Similarly to how the sidequests build upon the writing Gearbox became known for with the first game’s DLC, Borderlands 2 also expands upon other parts of the game in smaller, but still significant ways. From more options to how you sort missions, to easy ways to mark and sell loot, to an always present mini-map, the entire interface is simply a lot more user friendly and intuitive. Sadly, though, little has been done to improve the driving component of the series.
Outside of a few quests that require you to use a car, the vehicles feel largely underutilised and not all that valuable outside of getting you to destinations a lot quicker. Borderlands 2 is a shooter first and foremost, but it’d be awesome to see smarter mission design that takes advantage of them in, say, the way Halo does with its vehicle levels. Even so, they offer a change of pace from the rest of the game’s shoot and loot cycle.
Another element that gets a nice boost? The enemy AI, which took its fair share of knocks in Borderlands for predictability and a lack of advanced behaviours. Sure, you’ll still catch ‘em with their pants down at times, but there’s an impressive leap here with the way enemies move through environments and work together, and the fact that Gearbox does both while offering up a host of creative variants per type is a real boon for the series. This does create some definite difficulty spikes when playing through solo, but considering the degree to which this game shines in its notably improved co-op play, it shouldn’t be a massive setback for folks as they play through.
I mean, when was the last time you cared about the name of any gun manufacturer in any shooter you played recently? Listen, I’ve played the heck out of the COD: MW titles, and I’ve used a TAR-21 more times than I care to mention, but I couldn’t tell you who manufactured it (not without looking it up, at any rate). The gun-makers in Borderlands 2 don’t even exist, for goodness sake, and I’m already brand-loyal to one of them. That would be Jakob, who proffer the most stylish firearms in the galaxy. If you want to take down a Badass Spiderant Burner, be a Gentleman about it, and use Jakob ordnance. (Hey, Gearbox, you can have that one for free!)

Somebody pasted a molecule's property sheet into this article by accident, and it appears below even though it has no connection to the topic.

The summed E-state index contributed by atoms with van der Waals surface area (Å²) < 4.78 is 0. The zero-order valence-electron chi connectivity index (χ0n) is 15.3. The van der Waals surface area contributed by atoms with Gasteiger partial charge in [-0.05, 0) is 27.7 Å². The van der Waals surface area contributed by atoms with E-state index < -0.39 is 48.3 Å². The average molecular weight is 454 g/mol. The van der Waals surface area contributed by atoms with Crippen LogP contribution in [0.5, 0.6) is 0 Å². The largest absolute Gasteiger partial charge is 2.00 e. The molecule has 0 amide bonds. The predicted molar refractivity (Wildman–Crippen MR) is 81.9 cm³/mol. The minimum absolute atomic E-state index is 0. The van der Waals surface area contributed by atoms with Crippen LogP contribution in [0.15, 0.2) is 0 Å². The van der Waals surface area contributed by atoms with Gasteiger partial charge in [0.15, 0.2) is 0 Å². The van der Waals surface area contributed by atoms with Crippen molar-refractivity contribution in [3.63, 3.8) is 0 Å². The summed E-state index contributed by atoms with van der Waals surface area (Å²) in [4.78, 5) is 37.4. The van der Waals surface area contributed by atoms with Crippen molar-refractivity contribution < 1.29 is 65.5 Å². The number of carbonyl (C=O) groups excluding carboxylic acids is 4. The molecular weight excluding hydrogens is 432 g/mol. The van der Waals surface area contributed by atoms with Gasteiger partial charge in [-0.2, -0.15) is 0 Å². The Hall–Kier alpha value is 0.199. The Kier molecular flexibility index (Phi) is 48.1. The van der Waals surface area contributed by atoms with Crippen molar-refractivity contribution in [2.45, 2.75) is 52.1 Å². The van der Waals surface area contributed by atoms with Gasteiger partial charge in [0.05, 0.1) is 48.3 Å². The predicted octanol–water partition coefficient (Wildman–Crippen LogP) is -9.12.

… there’s really only one thing that you need to know about Borderlands 2. It’s a tough, stylish, emotional ride through everything that made Borderlands such a great game. Pick three friends, span the character classes, and get to killing. You won’t be disappointed.
And just for funsies…
As a $US30 impulse buy, priced about the same as games like “NASCAR Unleashed” I wouldn’t have a problem recommending Borderlands 2 as a fun diversion. At twice that price, though, I think it’s fair for players to demand the whole magilla — cutting-edge development, engrossing campaign gameplay, scads of downloadable content, a rich social media/community experience, sharing of loot and gear and online multiplayer modes that keep you and your friends coming back until the next version of the game comes out.
And Borderlands 2 misses on enough counts so that I not only didn’t joy puke, I didn’t even get a tiny bit of mirthful bile in my throat. It may be the game for you, but if you’re in the market for a new FPS, I’d at least counsel waiting to compare it to Black Ops 2, due out November 13, or Halo 4, which is slated for a November 6 release.